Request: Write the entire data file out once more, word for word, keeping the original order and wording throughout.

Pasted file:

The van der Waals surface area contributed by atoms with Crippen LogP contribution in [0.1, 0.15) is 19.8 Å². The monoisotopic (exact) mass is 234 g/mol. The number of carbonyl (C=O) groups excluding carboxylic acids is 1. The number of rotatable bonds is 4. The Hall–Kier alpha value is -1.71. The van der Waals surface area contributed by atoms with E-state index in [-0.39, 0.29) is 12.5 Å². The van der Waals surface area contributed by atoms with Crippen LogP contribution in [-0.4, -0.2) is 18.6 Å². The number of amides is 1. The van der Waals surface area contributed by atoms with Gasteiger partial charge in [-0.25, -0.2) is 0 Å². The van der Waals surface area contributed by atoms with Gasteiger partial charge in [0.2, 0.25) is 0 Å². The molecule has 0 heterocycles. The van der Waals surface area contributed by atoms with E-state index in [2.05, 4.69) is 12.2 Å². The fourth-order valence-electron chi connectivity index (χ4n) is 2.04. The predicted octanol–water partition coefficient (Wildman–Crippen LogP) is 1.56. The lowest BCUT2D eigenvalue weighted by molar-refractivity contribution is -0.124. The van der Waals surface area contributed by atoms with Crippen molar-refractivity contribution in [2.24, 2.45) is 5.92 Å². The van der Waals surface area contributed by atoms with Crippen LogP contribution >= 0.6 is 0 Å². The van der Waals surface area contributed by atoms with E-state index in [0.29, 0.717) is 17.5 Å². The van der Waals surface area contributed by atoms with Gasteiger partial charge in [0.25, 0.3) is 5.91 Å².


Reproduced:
The van der Waals surface area contributed by atoms with Crippen LogP contribution in [0.1, 0.15) is 19.8 Å². The monoisotopic (exact) mass is 234 g/mol. The number of carbonyl (C=O) groups excluding carboxylic acids is 1. The number of rotatable bonds is 4. The Hall–Kier alpha value is -1.71. The van der Waals surface area contributed by atoms with E-state index in [-0.39, 0.29) is 12.5 Å². The van der Waals surface area contributed by atoms with Crippen LogP contribution in [-0.4, -0.2) is 18.6 Å². The number of amides is 1. The van der Waals surface area contributed by atoms with Gasteiger partial charge in [-0.25, -0.2) is 0 Å². The van der Waals surface area contributed by atoms with Gasteiger partial charge in [0.2, 0.25) is 0 Å². The molecule has 0 heterocycles. The van der Waals surface area contributed by atoms with E-state index in [2.05, 4.69) is 12.2 Å². The fourth-order valence-electron chi connectivity index (χ4n) is 2.04. The predicted octanol–water partition coefficient (Wildman–Crippen LogP) is 1.56. The lowest BCUT2D eigenvalue weighted by molar-refractivity contribution is -0.124. The van der Waals surface area contributed by atoms with Crippen molar-refractivity contribution in [2.24, 2.45) is 5.92 Å². The van der Waals surface area contributed by atoms with Crippen LogP contribution >= 0.6 is 0 Å². The van der Waals surface area contributed by atoms with E-state index in [0.29, 0.717) is 17.5 Å². The van der Waals surface area contributed by atoms with Gasteiger partial charge in [0.25, 0.3) is 5.91 Å².